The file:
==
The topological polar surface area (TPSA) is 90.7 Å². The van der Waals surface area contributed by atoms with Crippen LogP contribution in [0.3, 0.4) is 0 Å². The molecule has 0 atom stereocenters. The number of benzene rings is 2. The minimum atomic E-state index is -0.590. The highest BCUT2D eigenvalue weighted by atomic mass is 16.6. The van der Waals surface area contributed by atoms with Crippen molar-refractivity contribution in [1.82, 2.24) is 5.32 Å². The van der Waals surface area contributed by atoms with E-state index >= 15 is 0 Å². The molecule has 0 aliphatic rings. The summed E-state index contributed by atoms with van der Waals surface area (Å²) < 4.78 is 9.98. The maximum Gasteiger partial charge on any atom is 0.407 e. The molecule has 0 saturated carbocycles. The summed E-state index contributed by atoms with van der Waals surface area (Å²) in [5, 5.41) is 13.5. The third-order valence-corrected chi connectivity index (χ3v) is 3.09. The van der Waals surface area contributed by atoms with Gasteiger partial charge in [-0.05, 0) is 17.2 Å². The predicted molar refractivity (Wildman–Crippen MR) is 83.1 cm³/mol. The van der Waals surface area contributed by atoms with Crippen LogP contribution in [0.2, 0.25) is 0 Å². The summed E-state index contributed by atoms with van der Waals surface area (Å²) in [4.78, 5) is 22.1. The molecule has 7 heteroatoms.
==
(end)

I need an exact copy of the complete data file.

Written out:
The topological polar surface area (TPSA) is 90.7 Å². The van der Waals surface area contributed by atoms with Crippen LogP contribution in [0.3, 0.4) is 0 Å². The molecule has 0 atom stereocenters. The number of benzene rings is 2. The minimum atomic E-state index is -0.590. The highest BCUT2D eigenvalue weighted by atomic mass is 16.6. The van der Waals surface area contributed by atoms with Crippen molar-refractivity contribution in [1.82, 2.24) is 5.32 Å². The van der Waals surface area contributed by atoms with E-state index >= 15 is 0 Å². The molecule has 0 aliphatic rings. The summed E-state index contributed by atoms with van der Waals surface area (Å²) < 4.78 is 9.98. The maximum Gasteiger partial charge on any atom is 0.407 e. The molecule has 0 saturated carbocycles. The summed E-state index contributed by atoms with van der Waals surface area (Å²) in [5, 5.41) is 13.5. The third-order valence-corrected chi connectivity index (χ3v) is 3.09. The van der Waals surface area contributed by atoms with Gasteiger partial charge in [-0.05, 0) is 17.2 Å². The predicted molar refractivity (Wildman–Crippen MR) is 83.1 cm³/mol. The van der Waals surface area contributed by atoms with Crippen LogP contribution in [0.2, 0.25) is 0 Å². The summed E-state index contributed by atoms with van der Waals surface area (Å²) in [4.78, 5) is 22.1. The molecule has 7 heteroatoms.